John Lennon and Paul McCartney were both heavily influenced by the early US Bluesmen such as Muddy Waters, Little Richard and Chuck Berry, along with early Rock n’ Roll stars such as Elvis and The Everly Brothers. Initially, Lennon and McCartney honed their skills by imitating their heroes. After much practise playing the songs they loved, it only seemed natural to them to try their hand at writing their own material. So they did. Over the course of their career as partners, John Lennon and Paul McCartney co-wrote hundreds of songs, that ended up selling over 600 million copies worldwide, making them the most successful songwriting partnership of all time. One of the things that separated them from other successful songwriting duos (such as Rogers and Hammerstein, for instance) was that both men wrote lyrics and both men worked on the musical structure of their songs, as well. They was no set division of labour; where one wrote the words and the other wrote the tune. A Lennon-McCartney song was a true creation of equals. In fact, in 1962, the two young men forged an agreement that stated that they would share songwriting credits for all songs, regardless as to the percentage of effort either put into a specific song.

The Quarreymen evolved into The Silver Beatles and, eventually, simply, The Beatles. Along with George Harrison and drummer, Pete Best, The Beatles honed their chops in local clubs, as well as, in Germany. Thinking it was time to actually put out a record, Lennon and McCartney approached several producers; eventually, meeting up with a man named George Martin. When Martin first heard them play, he was unimpressed by their music. However, he was impressed by the chemistry of the players within the band and by the charisma that Lennon and McCartney, in particular, exuded outwardly and, so he agreed to work with them. Fortunately for all concerned, their was no ego involved and the members of The Beatles readily agreed to try the advice offered by Martin. One of the single, most important moments in the entire evolution of modern music happened next.

In the early 1960s, record companies had their talent compartmentalized within their organizational structure. In all cases, artists and bands never performed their own music. They were always handed material created by teams of writers and forced to use those songs if they wanted a record to be made on their behalf. The Beatles were the very first Rock n’ Roll act in the UK to write their own songs. Initially, Sir George Martin balked at Lennon and McCartney’s insistence that they release two of their own songs, “Love Me Do” and “Please Please Me”. But, to his credit, Martin saw something special in this band and reluctantly agreed to give them some leeway. Thus, the boys were allowed to record and release, “Love Me Do”. In doing so, The Beatles set a precedent that acts such as The Rolling Stones, The Who, The Kinks and others followed and, as a result, the studio-system was broken for good and all artists became freer and more independent in producing their own work.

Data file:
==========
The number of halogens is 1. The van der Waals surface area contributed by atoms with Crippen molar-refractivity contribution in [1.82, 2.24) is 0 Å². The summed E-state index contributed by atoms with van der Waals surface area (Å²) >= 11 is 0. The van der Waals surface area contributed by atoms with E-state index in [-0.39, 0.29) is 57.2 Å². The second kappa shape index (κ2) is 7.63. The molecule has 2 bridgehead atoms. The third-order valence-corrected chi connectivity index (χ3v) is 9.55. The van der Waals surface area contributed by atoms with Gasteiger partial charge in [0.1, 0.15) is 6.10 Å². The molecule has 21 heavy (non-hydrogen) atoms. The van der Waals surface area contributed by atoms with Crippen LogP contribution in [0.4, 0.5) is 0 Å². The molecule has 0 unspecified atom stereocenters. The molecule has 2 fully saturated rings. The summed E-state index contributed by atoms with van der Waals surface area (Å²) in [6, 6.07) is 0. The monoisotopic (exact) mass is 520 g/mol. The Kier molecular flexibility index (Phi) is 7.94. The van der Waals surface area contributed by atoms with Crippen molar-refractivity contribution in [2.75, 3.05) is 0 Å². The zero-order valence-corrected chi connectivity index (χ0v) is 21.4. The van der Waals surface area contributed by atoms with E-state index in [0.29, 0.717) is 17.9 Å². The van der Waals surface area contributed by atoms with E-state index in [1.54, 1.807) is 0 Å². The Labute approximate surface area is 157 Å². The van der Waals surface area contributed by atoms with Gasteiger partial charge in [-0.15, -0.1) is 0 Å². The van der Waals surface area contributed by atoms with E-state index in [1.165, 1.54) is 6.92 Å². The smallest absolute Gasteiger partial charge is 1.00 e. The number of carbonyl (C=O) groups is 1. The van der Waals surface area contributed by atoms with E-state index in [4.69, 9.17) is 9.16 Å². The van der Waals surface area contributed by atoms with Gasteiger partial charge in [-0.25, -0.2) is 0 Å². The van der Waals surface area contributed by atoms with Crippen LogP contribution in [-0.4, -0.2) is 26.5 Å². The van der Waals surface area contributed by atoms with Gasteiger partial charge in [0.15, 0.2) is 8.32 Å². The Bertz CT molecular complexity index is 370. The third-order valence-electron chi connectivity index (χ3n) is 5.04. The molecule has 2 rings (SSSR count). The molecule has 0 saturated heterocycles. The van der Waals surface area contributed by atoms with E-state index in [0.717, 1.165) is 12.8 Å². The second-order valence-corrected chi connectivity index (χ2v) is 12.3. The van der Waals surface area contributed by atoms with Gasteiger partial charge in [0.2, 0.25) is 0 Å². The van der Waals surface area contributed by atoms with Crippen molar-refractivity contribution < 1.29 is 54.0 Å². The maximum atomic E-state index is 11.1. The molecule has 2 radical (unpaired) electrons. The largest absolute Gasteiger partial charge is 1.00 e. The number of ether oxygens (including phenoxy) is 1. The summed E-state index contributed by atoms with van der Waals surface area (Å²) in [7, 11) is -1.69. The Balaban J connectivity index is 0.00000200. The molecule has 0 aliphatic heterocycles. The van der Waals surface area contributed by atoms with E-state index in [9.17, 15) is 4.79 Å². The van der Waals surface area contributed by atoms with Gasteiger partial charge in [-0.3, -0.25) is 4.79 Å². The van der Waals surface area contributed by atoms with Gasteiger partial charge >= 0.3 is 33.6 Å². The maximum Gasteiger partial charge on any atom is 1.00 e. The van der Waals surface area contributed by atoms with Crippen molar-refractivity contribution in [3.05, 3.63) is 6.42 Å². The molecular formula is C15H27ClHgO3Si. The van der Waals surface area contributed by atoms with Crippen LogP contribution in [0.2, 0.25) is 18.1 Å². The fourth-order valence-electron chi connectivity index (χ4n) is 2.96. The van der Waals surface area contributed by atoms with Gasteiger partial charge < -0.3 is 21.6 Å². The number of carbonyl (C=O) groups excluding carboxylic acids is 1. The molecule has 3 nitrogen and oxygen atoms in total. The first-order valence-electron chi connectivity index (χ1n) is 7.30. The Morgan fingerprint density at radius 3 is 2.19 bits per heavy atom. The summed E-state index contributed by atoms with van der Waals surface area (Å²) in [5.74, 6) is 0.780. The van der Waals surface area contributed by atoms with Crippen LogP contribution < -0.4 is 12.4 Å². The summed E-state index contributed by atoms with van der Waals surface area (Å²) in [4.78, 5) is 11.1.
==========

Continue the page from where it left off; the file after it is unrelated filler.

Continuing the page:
It was this same sense of empowerment that shook the US music industry, too, when “The British Invasion” swept up upon their shores and stages. “Love Me Do” was the first single released by that band called, The Beatles. It reached #1 on the charts and opened the door for the start of Beatlemania in England and around the world. The song is a simple song, as far as structure and lyrical composition goes but, it is noteworthy because of the use of the harmonica by John Lennon off of the top of the song. The harmonica was a deliberate instrument choice because of its association with Blues music in the US.

What amazes me about the story of The Beatles is how innocuous it all was in the beginning. Two teenage boys at a church picnic, playing around with guitars, was how it started. How easy it would have been for Lennon and McCartney to have failed to connect or to have rubbed each other the wrong way that day and never have gotten together at all. As well, how many people have goofed around in garages and basements of homes, covering the songs of their heroes and never doing more with it than that. Finally, how many of us have shoeboxes filled with stories, poems and songs that no one will ever see until we die and someone is cleaning out our “junk”. At any point in the early days of their friendship, any number of things could have derailed the process that resulted in “Love Me Do” being released. I think we are so fortunate that they found each other and believed in each other and found mentors (like George Martin) who believed in them, too. We are all richer as a result.

Obviously, every journey begins with a first step and, in the case of The Beatles, “Love Me Do” was that first step. As our list grows closer to #1, we will re-visit The Beatles several more times so, no worries about them appearing way back here at Song #390. This isn’t over for The Beatles just yet. This is merely the beginning of the most famous musical journey of all-time. Here is, “Love Me Do” by The Beatles. Enjoy.

The link for the video for “Love Me Do” by The Beatles, can be found here.

The link to the official website for The Beatles, can be found here.

Thank you to KEXP for supporting new and emerging talent with the same fervour as they do for established stars. A link to their website can be found here.